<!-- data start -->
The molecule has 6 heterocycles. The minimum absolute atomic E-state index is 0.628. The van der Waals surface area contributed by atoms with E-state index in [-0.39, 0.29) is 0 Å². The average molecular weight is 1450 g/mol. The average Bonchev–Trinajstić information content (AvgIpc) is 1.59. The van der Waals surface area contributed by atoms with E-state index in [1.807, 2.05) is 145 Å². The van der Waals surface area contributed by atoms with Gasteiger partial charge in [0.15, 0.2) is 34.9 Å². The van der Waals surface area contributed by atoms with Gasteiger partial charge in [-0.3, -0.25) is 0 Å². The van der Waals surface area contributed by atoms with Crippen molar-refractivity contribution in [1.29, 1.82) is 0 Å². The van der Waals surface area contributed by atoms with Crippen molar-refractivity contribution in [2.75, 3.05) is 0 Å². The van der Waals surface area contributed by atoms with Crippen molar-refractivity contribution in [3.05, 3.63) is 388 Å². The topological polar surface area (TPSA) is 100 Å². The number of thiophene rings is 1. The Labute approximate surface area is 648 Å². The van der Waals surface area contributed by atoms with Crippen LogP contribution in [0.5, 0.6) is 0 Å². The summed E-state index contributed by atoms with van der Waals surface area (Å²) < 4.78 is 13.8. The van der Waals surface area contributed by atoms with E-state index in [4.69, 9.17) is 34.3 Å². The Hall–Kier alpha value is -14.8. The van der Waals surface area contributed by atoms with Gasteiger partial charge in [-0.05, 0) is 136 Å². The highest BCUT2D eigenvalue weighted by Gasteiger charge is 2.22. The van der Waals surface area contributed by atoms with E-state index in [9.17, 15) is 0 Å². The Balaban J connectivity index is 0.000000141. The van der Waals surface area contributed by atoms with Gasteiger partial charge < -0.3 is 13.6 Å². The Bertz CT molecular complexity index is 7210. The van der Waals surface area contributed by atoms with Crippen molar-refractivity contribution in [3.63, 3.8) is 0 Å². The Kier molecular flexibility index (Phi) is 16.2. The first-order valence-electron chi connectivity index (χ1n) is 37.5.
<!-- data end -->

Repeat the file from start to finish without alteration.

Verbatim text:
The molecule has 6 heterocycles. The minimum absolute atomic E-state index is 0.628. The van der Waals surface area contributed by atoms with E-state index in [-0.39, 0.29) is 0 Å². The average molecular weight is 1450 g/mol. The average Bonchev–Trinajstić information content (AvgIpc) is 1.59. The van der Waals surface area contributed by atoms with E-state index in [1.807, 2.05) is 145 Å². The van der Waals surface area contributed by atoms with Gasteiger partial charge in [0.15, 0.2) is 34.9 Å². The van der Waals surface area contributed by atoms with Gasteiger partial charge in [-0.3, -0.25) is 0 Å². The van der Waals surface area contributed by atoms with Crippen molar-refractivity contribution in [1.29, 1.82) is 0 Å². The van der Waals surface area contributed by atoms with Crippen molar-refractivity contribution in [2.75, 3.05) is 0 Å². The van der Waals surface area contributed by atoms with Crippen molar-refractivity contribution in [3.05, 3.63) is 388 Å². The topological polar surface area (TPSA) is 100 Å². The number of thiophene rings is 1. The Labute approximate surface area is 648 Å². The van der Waals surface area contributed by atoms with Crippen LogP contribution in [0.5, 0.6) is 0 Å². The summed E-state index contributed by atoms with van der Waals surface area (Å²) < 4.78 is 13.8. The van der Waals surface area contributed by atoms with E-state index in [4.69, 9.17) is 34.3 Å². The Hall–Kier alpha value is -14.8. The van der Waals surface area contributed by atoms with Gasteiger partial charge in [-0.05, 0) is 136 Å². The highest BCUT2D eigenvalue weighted by Gasteiger charge is 2.22. The van der Waals surface area contributed by atoms with E-state index in [9.17, 15) is 0 Å². The Balaban J connectivity index is 0.000000141. The van der Waals surface area contributed by atoms with Gasteiger partial charge < -0.3 is 13.6 Å². The Bertz CT molecular complexity index is 7210. The van der Waals surface area contributed by atoms with Crippen molar-refractivity contribution in [3.63, 3.8) is 0 Å². The Kier molecular flexibility index (Phi) is 16.2. The first-order valence-electron chi connectivity index (χ1n) is 37.5.